The Fredericksburg Campaign: Winter War on the Rappahannock

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Overview

The battle at Fredericksburg, Virginia, in December 1862 involved hundreds of thousands of men; produced staggering, unequal casualties (13,000 Federal soldiers compared to 4,500 Confederates); ruined the career of Ambrose E. Burnside; embarrassed Abraham Lincoln; and distinguished Robert E. Lee as one of the greatest military strategists of his era. Francis Augustín O'Reilly draws upon his intimate knowledge of the battlegrounds to discuss the unprecedented nature of Fredericksburg's warfare. Lauded for its ...

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The Fredericksburg Campaign: Winter War on the Rappahannock

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Overview

The battle at Fredericksburg, Virginia, in December 1862 involved hundreds of thousands of men; produced staggering, unequal casualties (13,000 Federal soldiers compared to 4,500 Confederates); ruined the career of Ambrose E. Burnside; embarrassed Abraham Lincoln; and distinguished Robert E. Lee as one of the greatest military strategists of his era. Francis Augustín O'Reilly draws upon his intimate knowledge of the battlegrounds to discuss the unprecedented nature of Fredericksburg's warfare. Lauded for its vivid description, trenchant analysis, and meticulous research, his award-winning book makes for compulsive reading.

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Product Details

  • ISBN-13: 9780807131541
  • Publisher: Louisiana State University Press
  • Publication date: 4/1/2006
  • Edition description: New Edition
  • Pages: 630
  • Sales rank: 1,352,978
  • Product dimensions: 6.00 (w) x 9.20 (h) x 1.40 (d)

Meet the Author

Francis Augustín O'Reilly is also the author of Stonewall Jackson at Fredericksburg: The Battle of Prospect Hill. He has written numerous articles on the Civil War and conducts extensive battlefield studies and tours throughout Virginia. He lives in Woodford, Virginia.

Francis Augustín O'Reilly is also the author of Stonewall Jackson at Fredericksburg: The Battle of Prospect Hill. He has written numerous articles on the Civil War and conducts extensive battlefield studies and tours throughout Virginia. He lives in Woodford, Virginia.

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Table of Contents

Acknowledgments xiii
Prologue: "Poor Burn Feels Dreadfully", The Winter Campaign of 1862 1
Chapter 1 "To Cripple The Rebel Cause": The Road to Fredericksburg 9
Chapter 2 "The Enemy Will be More Surprised": Countdown to Crossing 38
Chapter 3 "A Scene of Wildest Confusion": The Pontoon Crossings on December 11 57
Chapter 4 "A Fierce and Deadly Contest": Fighting in the Streets 79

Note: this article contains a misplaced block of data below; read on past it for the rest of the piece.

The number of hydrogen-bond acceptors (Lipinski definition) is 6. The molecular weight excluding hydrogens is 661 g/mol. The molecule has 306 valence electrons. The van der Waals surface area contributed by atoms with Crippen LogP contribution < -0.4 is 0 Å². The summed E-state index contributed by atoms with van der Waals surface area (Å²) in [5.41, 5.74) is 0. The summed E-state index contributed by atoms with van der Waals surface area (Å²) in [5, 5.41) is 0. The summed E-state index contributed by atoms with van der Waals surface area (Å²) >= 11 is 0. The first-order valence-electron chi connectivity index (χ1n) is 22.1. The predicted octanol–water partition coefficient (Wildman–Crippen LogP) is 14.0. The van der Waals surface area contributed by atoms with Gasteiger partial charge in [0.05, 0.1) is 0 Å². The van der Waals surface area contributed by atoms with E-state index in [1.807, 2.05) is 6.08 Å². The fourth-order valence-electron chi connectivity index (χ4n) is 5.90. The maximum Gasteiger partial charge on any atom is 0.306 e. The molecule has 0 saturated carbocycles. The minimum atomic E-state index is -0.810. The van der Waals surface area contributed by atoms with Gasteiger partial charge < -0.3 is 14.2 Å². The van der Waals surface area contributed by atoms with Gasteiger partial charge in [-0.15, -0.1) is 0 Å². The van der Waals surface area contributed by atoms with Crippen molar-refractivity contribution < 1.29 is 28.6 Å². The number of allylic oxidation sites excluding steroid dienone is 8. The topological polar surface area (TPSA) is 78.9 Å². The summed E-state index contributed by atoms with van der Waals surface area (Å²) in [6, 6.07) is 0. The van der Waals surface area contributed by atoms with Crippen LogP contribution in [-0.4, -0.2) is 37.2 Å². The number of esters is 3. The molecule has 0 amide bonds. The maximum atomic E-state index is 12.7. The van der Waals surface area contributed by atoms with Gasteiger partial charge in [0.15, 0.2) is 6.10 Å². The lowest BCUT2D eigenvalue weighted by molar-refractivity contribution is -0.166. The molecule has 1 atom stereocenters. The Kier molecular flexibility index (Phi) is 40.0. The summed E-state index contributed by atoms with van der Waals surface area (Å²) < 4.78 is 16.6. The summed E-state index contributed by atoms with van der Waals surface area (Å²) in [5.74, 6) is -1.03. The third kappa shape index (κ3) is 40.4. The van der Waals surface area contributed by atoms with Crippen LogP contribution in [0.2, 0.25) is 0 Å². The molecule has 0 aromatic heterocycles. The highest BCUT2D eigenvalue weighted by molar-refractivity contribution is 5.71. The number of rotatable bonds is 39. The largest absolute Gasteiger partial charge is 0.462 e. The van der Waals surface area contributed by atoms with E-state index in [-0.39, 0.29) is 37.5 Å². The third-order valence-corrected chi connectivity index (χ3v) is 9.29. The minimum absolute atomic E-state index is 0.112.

Chapter 5 "The Most Gothic of Goths": The Sacking of Fredericksburg 102
Chapter 6 "The Jaws of Death": The Battle Begins 127
Chapter 7 "A Terrible Slaughter in Our Ranks": The Federal Breakthrough 166
Chapter 8 "Getting Hill Out O'Trouble": The Confederate Counterattack 198
Chapter 9 "Cheer Up, My Hearties!": French's Attack 246
Chapter 10 "The Valley of Death": Hancock's Attack 293
Chapter 11 "A Devil of a Time": Howard and Sturgis Attack 324
Chapter 12 "The Die is Cast": Deep Run and Griffin's Attack 355
Chapter 13 "The Gates of Hell": Final Assaults at Twilight 389
Chapter 14 "Deciding the Fate of Our Country": The Aftermath of Battle 430
Chapter 15 "Played Out!": Dumfries Raid and the Mud March 457
Epilogue: "Not the Same Troops We Started With" 494
Appendix (2006) The Order of the Battle 507
Notes 527
Bibliography 595
Index 623
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Sort by: Showing all of 2 Customer Reviews
  • Anonymous

    Posted February 12, 2003

    The Definitive History of the Fredericksburg Campaign

    Francis O'Reilly's book in a short time has become the Definitive history of the Fredericksburg Campaign for many years to come. The book is almost a minute by minute, blow by blow account of the battle. It starts of with the events leading up to the battle, and then the battle itself with most of the action taking place December 13. There were really two battles that day. The one everyone's familiar with at Marye's Heights and the other at Prospect Hill. The Prospect Hill battle was particularly savavge and the Union General Meade almost succeeded in breaking the Confederate line and routing them. Meade was the only Union General who almost succeeded at what he was ordered to do. The author let's the soldiers speak either from diaries or period accounts about this horrible battle. I've heard this book by O'Reilly, he has been compared to Gordon Rhea and John Hennessy, then I can't wait to read their books as well. Francis O'Reilly has wriiten the definitive book on the Fredericksburg Campaign and I would highly recommend buying this book for anyone interested in the Civil War or Military History.

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  • Anonymous

    Posted July 7, 2009

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